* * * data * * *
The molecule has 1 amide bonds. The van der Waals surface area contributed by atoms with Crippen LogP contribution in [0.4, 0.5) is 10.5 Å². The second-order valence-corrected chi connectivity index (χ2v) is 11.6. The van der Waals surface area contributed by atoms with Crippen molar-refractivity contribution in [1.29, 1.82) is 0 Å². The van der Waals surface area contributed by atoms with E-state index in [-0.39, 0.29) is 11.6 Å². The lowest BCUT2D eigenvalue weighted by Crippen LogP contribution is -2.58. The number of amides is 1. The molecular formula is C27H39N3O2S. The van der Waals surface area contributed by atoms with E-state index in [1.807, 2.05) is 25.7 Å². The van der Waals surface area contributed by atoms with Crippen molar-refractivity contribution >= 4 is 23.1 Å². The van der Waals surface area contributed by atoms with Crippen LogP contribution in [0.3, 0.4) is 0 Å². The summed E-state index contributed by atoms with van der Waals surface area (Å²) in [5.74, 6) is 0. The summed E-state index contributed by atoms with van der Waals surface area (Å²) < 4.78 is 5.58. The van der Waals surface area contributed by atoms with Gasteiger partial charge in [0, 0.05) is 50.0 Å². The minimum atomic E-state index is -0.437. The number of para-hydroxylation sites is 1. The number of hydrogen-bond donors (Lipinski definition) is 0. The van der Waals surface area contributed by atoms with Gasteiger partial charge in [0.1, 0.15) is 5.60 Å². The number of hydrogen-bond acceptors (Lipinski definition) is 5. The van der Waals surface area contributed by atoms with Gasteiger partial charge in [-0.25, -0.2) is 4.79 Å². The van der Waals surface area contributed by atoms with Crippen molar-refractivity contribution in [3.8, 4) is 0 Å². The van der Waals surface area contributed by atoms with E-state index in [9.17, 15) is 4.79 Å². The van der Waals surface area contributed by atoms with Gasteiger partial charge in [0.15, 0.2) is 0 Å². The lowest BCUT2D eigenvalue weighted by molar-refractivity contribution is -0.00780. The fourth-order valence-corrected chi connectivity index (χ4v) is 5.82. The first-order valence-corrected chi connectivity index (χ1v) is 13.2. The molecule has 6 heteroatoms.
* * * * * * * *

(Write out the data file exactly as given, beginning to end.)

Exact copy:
The molecule has 1 amide bonds. The van der Waals surface area contributed by atoms with Crippen LogP contribution in [0.4, 0.5) is 10.5 Å². The second-order valence-corrected chi connectivity index (χ2v) is 11.6. The van der Waals surface area contributed by atoms with Crippen molar-refractivity contribution in [1.29, 1.82) is 0 Å². The van der Waals surface area contributed by atoms with E-state index in [-0.39, 0.29) is 11.6 Å². The lowest BCUT2D eigenvalue weighted by Crippen LogP contribution is -2.58. The number of amides is 1. The molecular formula is C27H39N3O2S. The van der Waals surface area contributed by atoms with E-state index in [1.807, 2.05) is 25.7 Å². The van der Waals surface area contributed by atoms with Crippen molar-refractivity contribution >= 4 is 23.1 Å². The van der Waals surface area contributed by atoms with Crippen LogP contribution in [0.3, 0.4) is 0 Å². The summed E-state index contributed by atoms with van der Waals surface area (Å²) in [5.74, 6) is 0. The summed E-state index contributed by atoms with van der Waals surface area (Å²) < 4.78 is 5.58. The van der Waals surface area contributed by atoms with Gasteiger partial charge in [0, 0.05) is 50.0 Å². The minimum atomic E-state index is -0.437. The number of para-hydroxylation sites is 1. The number of hydrogen-bond donors (Lipinski definition) is 0. The van der Waals surface area contributed by atoms with Gasteiger partial charge in [0.1, 0.15) is 5.60 Å². The number of hydrogen-bond acceptors (Lipinski definition) is 5. The van der Waals surface area contributed by atoms with Gasteiger partial charge in [-0.25, -0.2) is 4.79 Å². The van der Waals surface area contributed by atoms with Crippen molar-refractivity contribution in [3.8, 4) is 0 Å². The van der Waals surface area contributed by atoms with E-state index in [9.17, 15) is 4.79 Å². The van der Waals surface area contributed by atoms with Gasteiger partial charge in [0.15, 0.2) is 0 Å². The lowest BCUT2D eigenvalue weighted by molar-refractivity contribution is -0.00780. The fourth-order valence-corrected chi connectivity index (χ4v) is 5.82. The first-order valence-corrected chi connectivity index (χ1v) is 13.2. The molecule has 6 heteroatoms.